What is Heart Rate Training?
Heart rate training is a workout regimen in which you exercise in such a way and at such a level that you reach and sustain your target heart rate for much of the workout time. Heart rate training is intended to strengthen the muscle that is your heart, and in so doing cause the body to use oxygenated blood more efficiently and get more of it to your cells. This stimulates an increased metabolic rate, something desired by athletes in training as well as people seeking to lose weight without starving themselves to death.
Maximum Heart Rate
Heart Rate Training using a heart rate monitor or manual method is the quickest and most reliable way to train for in your Target Heart Rate Zone. Burn fat, lose weight and get fitter with Heart Rate Training now! Athletes who use a heart rate monitor as a training aid need to identify their maximum heart rate in order to determine their appropriate training zones. The easiest and best known method to calculate your maximum heart rate (MHR) is to use the formula MHR = 217 - (0.85 x Age).
Heart Rate Zone Training
The Energy Efficient or Recovery Zone - 60% to 70% Maximum Heart Rate
Training within this zone develops basic endurance and aerobic capacity. All easy recovery running should be completed at a maximum of 70%. Another advantage to running in this zone is that while you are happily fat burning you may lose weight and you will be allowing your muscles to re-energise with glycogen, which has been expended during those faster paced workouts.
The Aerobic Zone - 70% to 80% Maximum Heart Rate
Training in this zone will develop your cardiovascular system. The body's ability to transport oxygen to, and carbon dioxide away from, the working muscles can be developed and improved. As you become fitter and stronger from training in this zone it will be possible to run some of your long weekend runs at up to 75%, so getting the benefits of some fat burning and improved aerobic capacity.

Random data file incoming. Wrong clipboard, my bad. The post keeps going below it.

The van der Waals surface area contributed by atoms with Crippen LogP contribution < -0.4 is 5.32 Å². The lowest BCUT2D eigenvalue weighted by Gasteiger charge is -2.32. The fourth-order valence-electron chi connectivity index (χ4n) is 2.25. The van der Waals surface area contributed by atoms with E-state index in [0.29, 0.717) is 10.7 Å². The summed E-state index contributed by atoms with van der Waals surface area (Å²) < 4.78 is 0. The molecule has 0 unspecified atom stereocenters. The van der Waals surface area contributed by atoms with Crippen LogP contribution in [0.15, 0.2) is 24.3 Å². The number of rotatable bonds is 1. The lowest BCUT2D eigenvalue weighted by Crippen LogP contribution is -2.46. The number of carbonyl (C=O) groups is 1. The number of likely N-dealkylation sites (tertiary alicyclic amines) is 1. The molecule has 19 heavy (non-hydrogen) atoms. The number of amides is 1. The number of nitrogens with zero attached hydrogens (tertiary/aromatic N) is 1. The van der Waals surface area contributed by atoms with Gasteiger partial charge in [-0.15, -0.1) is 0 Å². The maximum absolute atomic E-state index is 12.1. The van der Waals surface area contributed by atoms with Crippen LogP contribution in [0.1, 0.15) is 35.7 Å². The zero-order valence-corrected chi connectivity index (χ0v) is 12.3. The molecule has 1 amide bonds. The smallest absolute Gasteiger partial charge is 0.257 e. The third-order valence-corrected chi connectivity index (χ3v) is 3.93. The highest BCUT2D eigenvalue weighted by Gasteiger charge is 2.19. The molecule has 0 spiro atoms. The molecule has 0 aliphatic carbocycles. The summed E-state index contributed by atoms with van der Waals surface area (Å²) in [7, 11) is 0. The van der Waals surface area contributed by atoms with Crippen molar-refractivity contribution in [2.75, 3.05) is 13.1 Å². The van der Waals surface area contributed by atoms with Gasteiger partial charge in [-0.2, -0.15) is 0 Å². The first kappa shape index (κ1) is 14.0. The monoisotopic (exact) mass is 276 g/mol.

The Anaerobic Zone - 80% to 90% Maximum Heart Rate
Training in this zone will develop your lactic acid system. In this zone, your individual anaerobic threshold (AT) is found - sometimes referred to the point of deflection (POD). During these heart rates, the amount of fat being utilised as the main source of energy is greatly reduced and glycogen stored in the muscle is predominantly used. One of the by-products of burning this glycogen is lactic acid. There is a point at which the body can no longer remove the lactic acid from the working muscles quickly enough. This is your anaerobic threshold (AT). Through the correct training, it is possible to delay the AT by being able to increase your ability to deal with the lactic acid for a longer period of time or by pushing the AT higher.
The Red Line Zone 90% to 100% Maximum Heart Rate
Training in this zone will only be possible for short periods. It effectively trains your fast twitch muscle fibres and helps to develop speed. This zone is reserved for interval running and only the very fit are able to train effectively within this zone.
A Brief note on Heart Rate Monitors
Some athletes and exercisers like to use electronic heart monitors to let them be more precisely aware of their heart rate level throughout their workout without having to be distracted by thinking about it or briefly stopping to take their heart rate.
Most of these monitors work by having an electrode placed on the chest, against the skin, during the workout, an electrode which is connected back to a small monitor worn typically on the wrist. The electrode sends electronic impulses to the monitor and the monitor displays the current heart rate. Some monitors can be programmed to give off a signal such as a beep when a target heart rate is reached or dropped out of. However, it is not necessary to heart rate training that you use a heart monitor.